The port of IJmuiden on the South bank of the canal has the most facilities relevant to this industry. Along the North bank on the seaward side of the locks there is bulk cargo deep water berth for the discharge of coal and iron ore from large bulk carriers destined for the adjacent Tata Steel works; while inland of the locks, Velsen Noord has a growing list of companies entering the offshore wind supply chain. On the seaward side of the lock gates in IJmuiden there are berths available for all the largest of the current offshore wind vessels. The Seajacks Scylla has berthed in the Haringhaven for installing deck fittings and frames prior to a project.
Probably the first company in IJmuiden to take advantage of what the then new offshore wind industry had to offer over twelve years ago was the crew transfer vessel company Windcat Workboats. Taking advantage of the experience gained by the two founders, one English and one Dutch, in the fishing industry they designed their own vessels and had them built to fit the industry’s requirements. They now have their own berthing pontoon on the Trawlerkade in front of their office and over 40 vessels operating throughout the industry.
A new crew transfer vessel landing pontoon has recently been installed in IJmondhaven on new land reclaimed from the sea. This part of the harbour is where Eneco have their base facility. From here their wind farm engineers are able to visit the two wind farms operated by Eneco, Princess Amalia Offshore Wind Farm and Luchterduinen. Their neighbours are MHI Vestas who have also set up their base here to support their turbines installed on all three of the adjacent wind farms serviced from IJmuiden. The IJmondhaven has a total of 300 metres of quayside with a water depth of eleven metres with undeveloped land available for marshalling and storage on the seaward side of the harbour, opposite the base facilities.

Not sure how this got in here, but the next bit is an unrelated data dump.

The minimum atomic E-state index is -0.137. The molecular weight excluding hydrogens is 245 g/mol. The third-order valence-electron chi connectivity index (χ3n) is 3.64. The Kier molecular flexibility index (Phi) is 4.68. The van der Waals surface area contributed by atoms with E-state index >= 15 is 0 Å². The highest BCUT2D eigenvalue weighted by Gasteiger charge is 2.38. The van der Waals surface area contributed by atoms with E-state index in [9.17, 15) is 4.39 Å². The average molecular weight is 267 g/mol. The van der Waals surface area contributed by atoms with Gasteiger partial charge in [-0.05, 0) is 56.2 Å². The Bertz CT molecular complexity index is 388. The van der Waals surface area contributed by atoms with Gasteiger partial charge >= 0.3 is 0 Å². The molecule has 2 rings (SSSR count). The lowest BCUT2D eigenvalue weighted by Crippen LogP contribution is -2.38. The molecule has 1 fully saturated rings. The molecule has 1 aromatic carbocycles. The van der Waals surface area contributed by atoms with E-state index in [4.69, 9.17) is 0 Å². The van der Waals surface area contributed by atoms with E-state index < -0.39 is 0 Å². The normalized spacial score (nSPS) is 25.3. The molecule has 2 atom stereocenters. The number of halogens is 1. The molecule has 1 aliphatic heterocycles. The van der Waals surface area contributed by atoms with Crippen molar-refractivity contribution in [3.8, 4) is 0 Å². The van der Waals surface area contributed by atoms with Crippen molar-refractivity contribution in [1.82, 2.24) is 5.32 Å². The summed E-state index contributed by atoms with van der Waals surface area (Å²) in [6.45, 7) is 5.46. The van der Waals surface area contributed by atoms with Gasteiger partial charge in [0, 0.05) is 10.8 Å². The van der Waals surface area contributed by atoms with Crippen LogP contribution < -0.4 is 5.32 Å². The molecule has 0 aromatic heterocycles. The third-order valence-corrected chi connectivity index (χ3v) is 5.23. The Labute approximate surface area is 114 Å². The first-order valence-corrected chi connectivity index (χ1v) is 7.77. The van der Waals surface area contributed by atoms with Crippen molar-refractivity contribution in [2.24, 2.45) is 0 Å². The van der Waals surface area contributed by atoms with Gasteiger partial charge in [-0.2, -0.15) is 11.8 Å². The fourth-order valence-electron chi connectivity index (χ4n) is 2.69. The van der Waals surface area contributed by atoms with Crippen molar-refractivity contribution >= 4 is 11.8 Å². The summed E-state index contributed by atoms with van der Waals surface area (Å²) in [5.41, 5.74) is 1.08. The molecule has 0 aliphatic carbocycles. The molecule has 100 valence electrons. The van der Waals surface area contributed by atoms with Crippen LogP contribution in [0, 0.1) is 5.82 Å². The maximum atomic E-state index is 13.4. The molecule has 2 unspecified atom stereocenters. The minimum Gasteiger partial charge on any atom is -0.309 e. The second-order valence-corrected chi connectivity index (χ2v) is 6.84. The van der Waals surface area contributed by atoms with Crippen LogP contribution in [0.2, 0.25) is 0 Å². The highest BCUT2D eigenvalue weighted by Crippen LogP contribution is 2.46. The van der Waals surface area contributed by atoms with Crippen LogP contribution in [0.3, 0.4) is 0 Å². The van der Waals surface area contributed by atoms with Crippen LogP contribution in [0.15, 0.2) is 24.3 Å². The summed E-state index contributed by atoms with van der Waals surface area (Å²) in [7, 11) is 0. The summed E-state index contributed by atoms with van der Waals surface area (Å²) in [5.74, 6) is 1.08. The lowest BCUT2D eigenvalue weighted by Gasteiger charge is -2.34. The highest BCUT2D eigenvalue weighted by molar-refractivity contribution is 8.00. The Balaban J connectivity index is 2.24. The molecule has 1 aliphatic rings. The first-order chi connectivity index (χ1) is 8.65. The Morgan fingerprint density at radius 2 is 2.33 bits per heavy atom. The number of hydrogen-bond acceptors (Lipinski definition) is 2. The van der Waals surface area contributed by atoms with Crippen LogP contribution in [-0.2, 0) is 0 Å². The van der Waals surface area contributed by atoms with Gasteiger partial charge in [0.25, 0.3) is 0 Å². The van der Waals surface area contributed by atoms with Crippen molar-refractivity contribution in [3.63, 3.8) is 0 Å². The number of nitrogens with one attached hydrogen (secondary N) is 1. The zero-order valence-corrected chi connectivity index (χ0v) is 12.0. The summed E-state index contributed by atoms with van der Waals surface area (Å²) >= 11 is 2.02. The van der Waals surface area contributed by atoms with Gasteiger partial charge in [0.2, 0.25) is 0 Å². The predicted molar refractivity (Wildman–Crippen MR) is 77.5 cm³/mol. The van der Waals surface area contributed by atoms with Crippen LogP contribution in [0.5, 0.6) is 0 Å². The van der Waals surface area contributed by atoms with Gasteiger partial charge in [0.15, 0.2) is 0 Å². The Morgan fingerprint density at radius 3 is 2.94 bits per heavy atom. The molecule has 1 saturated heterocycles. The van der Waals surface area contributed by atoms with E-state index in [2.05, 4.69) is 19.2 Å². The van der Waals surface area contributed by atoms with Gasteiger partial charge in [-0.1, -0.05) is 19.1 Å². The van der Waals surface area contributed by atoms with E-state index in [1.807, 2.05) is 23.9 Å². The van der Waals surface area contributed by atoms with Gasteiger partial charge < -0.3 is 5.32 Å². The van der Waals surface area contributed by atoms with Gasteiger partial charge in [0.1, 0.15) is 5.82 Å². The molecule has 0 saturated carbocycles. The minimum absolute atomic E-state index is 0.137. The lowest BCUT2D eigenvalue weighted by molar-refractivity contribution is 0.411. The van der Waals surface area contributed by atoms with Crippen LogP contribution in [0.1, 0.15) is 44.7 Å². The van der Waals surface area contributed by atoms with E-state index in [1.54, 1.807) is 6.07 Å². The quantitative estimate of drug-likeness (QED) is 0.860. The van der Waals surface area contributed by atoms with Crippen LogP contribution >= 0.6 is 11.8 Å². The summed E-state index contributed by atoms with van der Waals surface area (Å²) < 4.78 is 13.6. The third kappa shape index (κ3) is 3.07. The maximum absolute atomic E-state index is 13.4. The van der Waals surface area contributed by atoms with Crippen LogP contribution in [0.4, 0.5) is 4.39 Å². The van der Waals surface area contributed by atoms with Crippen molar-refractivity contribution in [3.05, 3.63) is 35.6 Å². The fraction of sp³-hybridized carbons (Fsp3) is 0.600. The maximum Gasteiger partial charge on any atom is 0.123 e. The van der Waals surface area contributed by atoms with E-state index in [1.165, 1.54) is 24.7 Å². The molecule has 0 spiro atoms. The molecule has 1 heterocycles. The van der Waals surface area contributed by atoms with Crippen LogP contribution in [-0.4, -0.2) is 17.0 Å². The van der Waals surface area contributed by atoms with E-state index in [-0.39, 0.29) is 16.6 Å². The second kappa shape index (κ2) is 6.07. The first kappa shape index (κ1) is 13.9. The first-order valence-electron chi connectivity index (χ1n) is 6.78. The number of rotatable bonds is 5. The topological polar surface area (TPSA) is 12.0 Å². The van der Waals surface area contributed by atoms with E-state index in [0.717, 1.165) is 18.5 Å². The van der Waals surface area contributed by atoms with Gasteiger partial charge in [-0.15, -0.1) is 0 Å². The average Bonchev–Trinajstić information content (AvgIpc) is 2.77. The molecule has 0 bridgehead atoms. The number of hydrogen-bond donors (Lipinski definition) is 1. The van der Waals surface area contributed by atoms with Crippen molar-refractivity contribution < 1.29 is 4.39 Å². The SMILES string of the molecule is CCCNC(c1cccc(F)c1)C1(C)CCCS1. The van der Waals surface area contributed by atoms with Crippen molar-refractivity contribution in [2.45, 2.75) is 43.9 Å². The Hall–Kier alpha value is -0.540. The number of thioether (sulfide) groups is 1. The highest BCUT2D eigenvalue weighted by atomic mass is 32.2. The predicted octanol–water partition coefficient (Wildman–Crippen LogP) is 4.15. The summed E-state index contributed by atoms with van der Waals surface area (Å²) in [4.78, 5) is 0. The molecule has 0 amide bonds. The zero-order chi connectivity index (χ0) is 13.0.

On the north side of the canal in Velsen Noord WIND Cable Services BV has built storage facilities for cables. Short term marshalling facilities required during the installation phase of a wind farm have turned into long term cable storage facilities for exact type cable sections required for the repair of damaged offshore wind farm cables. Cables stored here include replacements for the Rampion and Gemini offshore wind farms. This service can offer a guaranteed 72-hour response service for load out from their Velsen Noord base on to a vessel deployed to carry out the repair work reducing a wind turbine or possibly even a total wind farm down time costing many thousands of Euros.
The port of IJmuiden has its history in the deep-sea fishing industry but when the offshore oil and gas industry boomed in the 1970s the port found plenty of opportunities offshore. Consequently, there are engineering and fabrication companies and other offshore and maritime companies related based here and on the other side of the canal in Velsen Noord with a long history of offshore sector experience.
These ports make up a hub port with the potential for having a major influence on the future of the offshore wind industry in the Netherlands. The complete list of logistic amenities available here is rounded off with Roll-on/Roll-off berths available on both sides of the canal for freight from overseas and Amsterdam Schiphol Airport – not only a hub airport but also the third largest airport in Europe in terms of passengers only 24 minutes away by road.
This article first appeared in the February 2017 edition of the Offshore WIND Magazine.